What’s next in Knight News Challenge: Data

Whenever we open a contest, I always feel a little bit like when I throw a party: I’m never sure if anyone will show up, and am always relieved when they do. We closed the Knight News Challenge: Data Thursday afternoon with 881 applications – 813 are openly visible on the NewsChallenge Tumblr, another 68 were submitted privately. Knight staff, with the help of about 15 field experts, started the review process this weekend. It is way too early for us to have ideas about who the winners might be, but early indications are that we have a good batch. “Submissions this time around are really high quality,” wrote one of the reviewers this morning. In my first quick perusal of the applicants, I noticed organizations like McClatchy, the Chicago Tribune, the United Way (St. Louis),, Sunlight Foundation, Code for America, the AP, NPR, the Chronicle for Higher Education, the Guardian, Partners in Health and the cities of San Francisco and Chicago. I’ve seen entries from Argentina, Brazil, Ghana, Peru, Moldova, Georgia, Hungary, Northern Ireland, Switzerland, South Africa, Spain, England, Mexico, Canada, Romania, Hong Kong and Germany. Among the themes we’re noticing so far:

  • display of and access to government data;
  • making obscure data more transparent;
  • helping people improve themselves or particular target populations;
  • analysis of money in politics and money in government;
  • tools to help journalists analyze information.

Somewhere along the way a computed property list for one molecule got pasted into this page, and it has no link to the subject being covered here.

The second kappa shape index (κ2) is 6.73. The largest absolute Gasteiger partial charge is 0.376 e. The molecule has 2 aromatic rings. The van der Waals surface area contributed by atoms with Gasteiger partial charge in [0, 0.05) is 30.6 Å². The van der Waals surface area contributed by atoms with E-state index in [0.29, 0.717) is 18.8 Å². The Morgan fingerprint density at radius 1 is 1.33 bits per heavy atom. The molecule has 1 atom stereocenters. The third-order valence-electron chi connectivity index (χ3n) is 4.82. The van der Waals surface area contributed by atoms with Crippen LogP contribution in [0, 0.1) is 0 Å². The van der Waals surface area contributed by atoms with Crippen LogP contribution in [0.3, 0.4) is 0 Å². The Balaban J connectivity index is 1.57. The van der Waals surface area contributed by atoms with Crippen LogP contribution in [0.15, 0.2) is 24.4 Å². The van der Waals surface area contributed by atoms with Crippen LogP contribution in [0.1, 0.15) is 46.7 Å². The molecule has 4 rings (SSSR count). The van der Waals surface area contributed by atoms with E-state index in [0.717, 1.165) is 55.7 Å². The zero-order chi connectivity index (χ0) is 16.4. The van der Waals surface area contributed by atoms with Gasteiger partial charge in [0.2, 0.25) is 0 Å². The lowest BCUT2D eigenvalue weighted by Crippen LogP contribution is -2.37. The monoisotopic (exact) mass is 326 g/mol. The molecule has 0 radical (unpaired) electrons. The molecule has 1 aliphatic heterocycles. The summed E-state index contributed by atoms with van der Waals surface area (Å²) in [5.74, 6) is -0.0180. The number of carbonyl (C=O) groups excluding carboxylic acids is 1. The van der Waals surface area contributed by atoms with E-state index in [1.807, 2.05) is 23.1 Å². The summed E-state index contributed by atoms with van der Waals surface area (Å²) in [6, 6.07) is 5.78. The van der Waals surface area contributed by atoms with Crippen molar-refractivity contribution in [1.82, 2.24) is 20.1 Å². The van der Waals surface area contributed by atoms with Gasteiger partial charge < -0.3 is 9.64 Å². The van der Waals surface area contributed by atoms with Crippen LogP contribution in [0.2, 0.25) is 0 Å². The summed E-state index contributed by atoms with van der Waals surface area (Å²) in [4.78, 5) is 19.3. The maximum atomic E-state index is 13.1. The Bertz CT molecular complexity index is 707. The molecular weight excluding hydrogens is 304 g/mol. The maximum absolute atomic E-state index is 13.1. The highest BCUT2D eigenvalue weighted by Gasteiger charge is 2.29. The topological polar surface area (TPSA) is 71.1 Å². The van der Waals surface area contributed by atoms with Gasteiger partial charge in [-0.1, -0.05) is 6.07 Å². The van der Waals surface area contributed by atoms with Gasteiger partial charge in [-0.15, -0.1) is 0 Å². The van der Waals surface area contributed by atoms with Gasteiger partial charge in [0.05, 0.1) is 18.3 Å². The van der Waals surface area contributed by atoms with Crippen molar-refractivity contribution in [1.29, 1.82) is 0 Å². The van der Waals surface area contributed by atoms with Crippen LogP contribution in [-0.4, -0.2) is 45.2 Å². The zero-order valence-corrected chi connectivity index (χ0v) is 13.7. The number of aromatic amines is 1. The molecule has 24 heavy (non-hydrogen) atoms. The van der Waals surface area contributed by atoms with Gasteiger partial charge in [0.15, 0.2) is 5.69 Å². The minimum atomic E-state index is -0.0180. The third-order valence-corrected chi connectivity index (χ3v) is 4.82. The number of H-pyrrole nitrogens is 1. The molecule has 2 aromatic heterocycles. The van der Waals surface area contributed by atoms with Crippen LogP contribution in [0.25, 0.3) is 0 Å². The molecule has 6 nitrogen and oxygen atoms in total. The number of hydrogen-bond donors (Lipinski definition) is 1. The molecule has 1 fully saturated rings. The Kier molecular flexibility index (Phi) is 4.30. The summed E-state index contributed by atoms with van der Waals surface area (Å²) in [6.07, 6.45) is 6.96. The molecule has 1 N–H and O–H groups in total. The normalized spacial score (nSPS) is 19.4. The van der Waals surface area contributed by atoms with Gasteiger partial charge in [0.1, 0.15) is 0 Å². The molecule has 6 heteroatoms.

Over the next week, we’ll read each of those entries a minimum of three times. After the 4th of July holiday, we’ll be hosting about 15 advisers to help us settle on a group of finalists. Knight staff will have the rest of July to interview those finalists, conduct due diligence, and come up with a set of proposals to recommend to the Knight trustees. Those recommendations will be decided upon at its September 10 meeting. We’ll announce the winners shortly thereafter. A note on public comments: For the Knight News Challenge: Networks, we weighed applicants’ ability to leverage attention and comments on their applications. We don’t have such a rule this time. As part of our consideration, we of course take note of what people are pointing and linking to online. This includes comments left on the Tumblr, using Disqus and comments on Twitter, Facebook etc. We will notice if particular apps garner a lot of discussion. Fundamentally though, we’re looking for ideas with the greatest potential for social impact. By John Bracken, director journalism/media innovation at Knight Foundation

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